Maria Brophy

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business of art / Pricing / Written Agreements

How to Never get Ripped Off AGAIN – For Freelancers

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Aaron Bickford Photo of Drew and Maria Brophy in office

Money is better than poverty, if only for financial reasons.”  Woody Allen

Being “ripped off”.  I really don’t like the negative sound of those words. But I’m compelled to write about it because it’s a topic that comes up again and again.

Yesterday an artist was in my office and she said that she’s been stiffed on payment too many times to mention.  It’s worn her down and she feels unappreciated.

Getting stiffed on payment is sadly one of the most common and frustrating things that can happen to freelancers.  It happens to artists, photographers, filmmakers,  web designers and just about every small business owner at  one time or another.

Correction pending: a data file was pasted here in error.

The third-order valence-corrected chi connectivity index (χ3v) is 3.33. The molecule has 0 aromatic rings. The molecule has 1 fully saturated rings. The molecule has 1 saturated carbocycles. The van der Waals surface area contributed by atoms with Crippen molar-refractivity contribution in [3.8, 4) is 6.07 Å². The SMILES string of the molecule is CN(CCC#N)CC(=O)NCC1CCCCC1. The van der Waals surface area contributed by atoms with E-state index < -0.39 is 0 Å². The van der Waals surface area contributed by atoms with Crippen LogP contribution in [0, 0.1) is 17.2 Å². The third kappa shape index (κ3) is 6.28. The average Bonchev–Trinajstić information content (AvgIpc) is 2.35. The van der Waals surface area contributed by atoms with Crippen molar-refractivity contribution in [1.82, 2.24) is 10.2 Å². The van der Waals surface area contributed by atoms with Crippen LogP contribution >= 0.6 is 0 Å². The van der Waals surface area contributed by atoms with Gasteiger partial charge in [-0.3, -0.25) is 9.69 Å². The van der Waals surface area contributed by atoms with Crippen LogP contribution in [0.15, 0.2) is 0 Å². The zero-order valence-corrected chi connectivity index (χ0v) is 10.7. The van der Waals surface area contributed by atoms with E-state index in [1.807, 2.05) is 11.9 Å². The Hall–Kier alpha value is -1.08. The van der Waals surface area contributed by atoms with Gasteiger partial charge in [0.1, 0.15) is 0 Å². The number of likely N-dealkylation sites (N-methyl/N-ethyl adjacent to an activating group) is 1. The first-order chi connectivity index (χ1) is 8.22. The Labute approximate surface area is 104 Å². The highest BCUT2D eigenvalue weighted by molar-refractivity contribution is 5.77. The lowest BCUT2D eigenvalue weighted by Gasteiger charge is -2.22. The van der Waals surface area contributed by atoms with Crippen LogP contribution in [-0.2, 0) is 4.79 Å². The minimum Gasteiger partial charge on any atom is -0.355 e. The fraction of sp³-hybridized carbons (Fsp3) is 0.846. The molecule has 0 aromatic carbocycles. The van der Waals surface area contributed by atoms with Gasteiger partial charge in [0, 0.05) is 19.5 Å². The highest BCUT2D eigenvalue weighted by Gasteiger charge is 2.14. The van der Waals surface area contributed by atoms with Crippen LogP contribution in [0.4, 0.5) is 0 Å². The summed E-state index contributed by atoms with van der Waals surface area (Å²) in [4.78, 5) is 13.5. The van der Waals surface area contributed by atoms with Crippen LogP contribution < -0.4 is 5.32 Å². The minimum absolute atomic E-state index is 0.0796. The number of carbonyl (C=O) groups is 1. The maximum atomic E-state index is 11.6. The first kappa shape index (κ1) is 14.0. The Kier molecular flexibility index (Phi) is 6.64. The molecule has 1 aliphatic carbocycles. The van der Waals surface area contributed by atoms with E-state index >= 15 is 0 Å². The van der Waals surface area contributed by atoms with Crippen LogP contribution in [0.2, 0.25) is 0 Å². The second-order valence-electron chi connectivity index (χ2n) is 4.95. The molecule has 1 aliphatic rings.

But it doesn’t have to ever happen to you (again).  It’s very simple to avoid.  You just have to do two things:

1.)     Require a deposit up front

2.)    Require the full balance at completion

The INSTANT you institute these two policies for your small business, you will NEVER have to make a collection call EVER again.

If it’s this simple, why do so many people continue to get “stiffed” on payment?

Because they don’t ask for the deposit up front and they hand over the goods before being paid.  It’s too bad that art school doesn’t teach you the importance of running your art venture like a business.

Here are some of the most common excuses I hear from people who keep getting ripped off:

  • “I don’t have a business mind”
  • “I’m new at this”
  • “I need an agent to do this for me.”
  • “I needed the work really bad – I was desperate.”

Handling your business wisely is a decision you make, not a gene that you’re born with!

Please trust me when I say that YOU DO NOT HAVE TO HAVE BEEN BORN WITH A BUSINESS MIND TO AVOID BEING RIPPED OFF!

You just have to institute your own payment policies.

I learned this the hard way when, many moons ago, Drew was “hired” by the large clothing company American Eagle.  They asked him to create a detailed artistic map of one of the Hawaiian Islands.  The art was going to be used for t-shirts and other accessories.